How To: Check Your Hard Drive Temperature

Today’s article is going to teach you how to check your hard drive temperature (in Linux, of course). There are a number of ways to do this, so we’ll just cover one way in this article. It may seem complicated, but it’s not. This should be a pretty short article.

You should have a general idea of the temperature of components within your computer. The components have various operating temperatures and keeping them within spec means they’ll last longer and give you better performance.

Hard drives generally have temperature sensors and we’ll be using ‘hddtemp’ in the terminal to check your hard drive temperature. It won’t work with every hard drive, but it may work with yours. It’s a pretty easy application to install and use, so we’ll go over it as though you’re using Debian/Ubuntu/Mint or something that uses apt. A quick check says you have this available for other distros.

By the way, ‘hddtemp’ defines itself accurately enough, like so:

hddtemp – Utility to monitor hard drive temperature

Which is, as the article intends, exactly what we’re going to do…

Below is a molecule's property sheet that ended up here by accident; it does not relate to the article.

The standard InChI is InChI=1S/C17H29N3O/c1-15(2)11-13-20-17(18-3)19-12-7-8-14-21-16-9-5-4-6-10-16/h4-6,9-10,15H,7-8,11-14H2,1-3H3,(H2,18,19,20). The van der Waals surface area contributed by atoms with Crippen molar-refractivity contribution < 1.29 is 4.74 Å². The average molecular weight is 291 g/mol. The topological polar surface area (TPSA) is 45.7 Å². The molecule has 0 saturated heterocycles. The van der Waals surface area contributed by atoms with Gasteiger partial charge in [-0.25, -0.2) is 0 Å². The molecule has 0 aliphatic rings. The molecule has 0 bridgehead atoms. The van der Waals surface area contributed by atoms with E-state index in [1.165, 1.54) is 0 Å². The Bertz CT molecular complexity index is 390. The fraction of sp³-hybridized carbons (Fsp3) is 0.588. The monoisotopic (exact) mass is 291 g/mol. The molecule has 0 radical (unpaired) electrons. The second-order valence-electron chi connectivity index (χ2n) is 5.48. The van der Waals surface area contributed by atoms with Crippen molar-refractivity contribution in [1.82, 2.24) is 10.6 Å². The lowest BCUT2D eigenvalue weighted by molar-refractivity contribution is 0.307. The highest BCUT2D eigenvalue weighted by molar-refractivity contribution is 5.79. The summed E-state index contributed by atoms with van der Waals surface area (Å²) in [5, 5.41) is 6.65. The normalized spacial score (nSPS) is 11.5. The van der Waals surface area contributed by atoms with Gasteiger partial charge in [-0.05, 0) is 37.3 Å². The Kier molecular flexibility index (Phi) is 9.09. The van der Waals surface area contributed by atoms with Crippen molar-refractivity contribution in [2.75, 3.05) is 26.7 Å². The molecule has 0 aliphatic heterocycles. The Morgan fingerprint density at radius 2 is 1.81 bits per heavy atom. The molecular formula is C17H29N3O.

Check Your Hard Drive Temperature:

This article requires an open terminal, like many other articles on this site. If you don’t know how to open the terminal, you can do so with your keyboard – just press CTRL + ALT + T and your default terminal should open.

With your terminal now open, let’s install ‘hddtemp’:

Next, we want to start it as a service:

And we’ll want to have ‘hddtemp’ start with the boot process:

That’s about it for the installation. Now all you need to do is know which hard drive you want to check. You can get a list of hard drives by running:

Next, you’ll run ‘hddtemp’ as a privileged user and use the path to the drive you want to check. So, it’d look a lot like this:

If you’re in luck, it’ll spit out the drive temperature. If you prefer Fahrenheit, the command should look similar to this:

That’s really all there is to it. You can check the man page for other options, but this is how most folks are going to use ‘hddtemp’ on their own local computers.


Well, this was a short article. I have a bit of a stomach ache, so picked one that’d be shorter than most. Ah well… At least now you know at least one way to check your hard drive temperature. That’s always a good thing.

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Author: KGIII

Retired mathematician, residing in the mountains of Maine. I may be old and wise, but I am not infallible. Please point out any errors. And, as always, thanks again for reading.

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